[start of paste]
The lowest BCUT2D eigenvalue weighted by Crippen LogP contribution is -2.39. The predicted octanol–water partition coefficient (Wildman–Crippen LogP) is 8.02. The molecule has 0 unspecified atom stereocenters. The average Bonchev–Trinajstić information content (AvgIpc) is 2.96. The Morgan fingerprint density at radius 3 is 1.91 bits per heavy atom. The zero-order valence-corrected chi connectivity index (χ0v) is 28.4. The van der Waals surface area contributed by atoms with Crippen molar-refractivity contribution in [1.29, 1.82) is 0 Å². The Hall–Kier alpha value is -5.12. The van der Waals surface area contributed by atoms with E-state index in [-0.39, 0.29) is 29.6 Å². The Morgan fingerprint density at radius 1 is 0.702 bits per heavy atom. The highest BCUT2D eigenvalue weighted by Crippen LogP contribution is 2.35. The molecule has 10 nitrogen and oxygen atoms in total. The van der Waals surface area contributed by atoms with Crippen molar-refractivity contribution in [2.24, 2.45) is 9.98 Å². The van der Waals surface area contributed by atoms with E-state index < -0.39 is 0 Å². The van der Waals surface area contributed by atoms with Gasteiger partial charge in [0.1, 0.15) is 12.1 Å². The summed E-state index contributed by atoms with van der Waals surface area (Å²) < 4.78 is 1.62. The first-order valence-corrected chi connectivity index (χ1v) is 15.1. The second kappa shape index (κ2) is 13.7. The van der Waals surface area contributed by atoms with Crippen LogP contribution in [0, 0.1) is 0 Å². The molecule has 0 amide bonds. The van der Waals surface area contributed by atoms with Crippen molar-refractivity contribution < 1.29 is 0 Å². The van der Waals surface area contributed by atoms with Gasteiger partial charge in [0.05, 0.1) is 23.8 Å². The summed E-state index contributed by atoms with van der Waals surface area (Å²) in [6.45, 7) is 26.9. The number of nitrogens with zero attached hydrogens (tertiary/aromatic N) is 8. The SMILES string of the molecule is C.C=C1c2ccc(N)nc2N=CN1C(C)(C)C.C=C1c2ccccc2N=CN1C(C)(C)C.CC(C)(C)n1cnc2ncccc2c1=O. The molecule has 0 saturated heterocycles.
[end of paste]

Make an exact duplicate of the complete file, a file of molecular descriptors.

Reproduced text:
The lowest BCUT2D eigenvalue weighted by Crippen LogP contribution is -2.39. The predicted octanol–water partition coefficient (Wildman–Crippen LogP) is 8.02. The molecule has 0 unspecified atom stereocenters. The average Bonchev–Trinajstić information content (AvgIpc) is 2.96. The Morgan fingerprint density at radius 3 is 1.91 bits per heavy atom. The zero-order valence-corrected chi connectivity index (χ0v) is 28.4. The van der Waals surface area contributed by atoms with Crippen molar-refractivity contribution in [1.29, 1.82) is 0 Å². The Hall–Kier alpha value is -5.12. The van der Waals surface area contributed by atoms with E-state index in [-0.39, 0.29) is 29.6 Å². The Morgan fingerprint density at radius 1 is 0.702 bits per heavy atom. The highest BCUT2D eigenvalue weighted by Crippen LogP contribution is 2.35. The molecule has 10 nitrogen and oxygen atoms in total. The van der Waals surface area contributed by atoms with Crippen molar-refractivity contribution in [2.24, 2.45) is 9.98 Å². The van der Waals surface area contributed by atoms with E-state index < -0.39 is 0 Å². The van der Waals surface area contributed by atoms with Gasteiger partial charge in [0.1, 0.15) is 12.1 Å². The summed E-state index contributed by atoms with van der Waals surface area (Å²) < 4.78 is 1.62. The first-order valence-corrected chi connectivity index (χ1v) is 15.1. The second kappa shape index (κ2) is 13.7. The van der Waals surface area contributed by atoms with Crippen LogP contribution in [0, 0.1) is 0 Å². The molecule has 0 amide bonds. The van der Waals surface area contributed by atoms with Crippen molar-refractivity contribution < 1.29 is 0 Å². The van der Waals surface area contributed by atoms with Gasteiger partial charge in [0.05, 0.1) is 23.8 Å². The summed E-state index contributed by atoms with van der Waals surface area (Å²) in [6.45, 7) is 26.9. The number of nitrogens with zero attached hydrogens (tertiary/aromatic N) is 8. The SMILES string of the molecule is C.C=C1c2ccc(N)nc2N=CN1C(C)(C)C.C=C1c2ccccc2N=CN1C(C)(C)C.CC(C)(C)n1cnc2ncccc2c1=O. The molecule has 0 saturated heterocycles.